Al-Qaeda has explicitly called for a "cyber jihad", the Government has warned.
The UK's updated report on counter-terrorism strategy said the use of social networks and video sharing websites among terrorist groups was now "commonplace".
The report, published by the Home Office, also cited the use of Twitter by terrorist groups to share extremist content quickly and widely: "Twitter will be used to repost media or forum articles enabling extremist content to be shared more quickly, widely and amongst people who would not normally search for extremist content."
It was also reported that terrorist and extremist groups are attempting to "invade" Facebook.
The Home Secretary, Teresa May, warned that terrorists are heading online to help plan their attacks: "Terrorists are increasingly using online technology, including Google Earth and Street View for attack planning.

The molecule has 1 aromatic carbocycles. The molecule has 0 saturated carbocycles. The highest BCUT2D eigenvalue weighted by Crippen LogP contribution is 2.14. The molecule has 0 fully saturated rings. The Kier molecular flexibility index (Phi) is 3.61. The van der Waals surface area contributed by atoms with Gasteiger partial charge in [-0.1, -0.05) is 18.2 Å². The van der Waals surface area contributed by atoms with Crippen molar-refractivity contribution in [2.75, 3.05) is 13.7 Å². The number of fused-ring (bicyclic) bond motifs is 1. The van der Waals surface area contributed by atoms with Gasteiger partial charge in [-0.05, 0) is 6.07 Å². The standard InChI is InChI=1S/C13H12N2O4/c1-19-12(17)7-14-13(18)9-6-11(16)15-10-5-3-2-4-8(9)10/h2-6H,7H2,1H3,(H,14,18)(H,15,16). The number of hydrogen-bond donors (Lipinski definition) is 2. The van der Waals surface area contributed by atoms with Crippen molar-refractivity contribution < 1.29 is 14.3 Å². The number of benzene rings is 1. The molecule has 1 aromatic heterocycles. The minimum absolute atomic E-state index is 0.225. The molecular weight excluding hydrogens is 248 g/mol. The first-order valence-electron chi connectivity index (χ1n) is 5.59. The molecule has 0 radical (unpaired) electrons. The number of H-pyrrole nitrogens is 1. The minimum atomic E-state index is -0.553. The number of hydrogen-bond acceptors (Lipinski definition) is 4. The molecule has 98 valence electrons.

More advanced technology, which is now becoming widely available, is also being used by terrorist and extremist groups to keep their communications secret. "Software to encrypt mobile phone voice and SMS functions is widely available and improving. Peer-to-peer networks and torrents can be used to distribute files and information rapidly and securely," the document said.
Use of cloud computing and private internet communities is creating new challenges in tracking terrorist activit and information is now encrypted so it leaves little or no trace.
May said investments were being made to combat emerging threats: "To tackle these new and emerging threats our own technology must constantly evolve and adapt. That's why we are investing in new systems and new capabilities."
In response to the threats, May said the Government would be both "proportionate and appropriate", adding that further investment was "vital to our national security."
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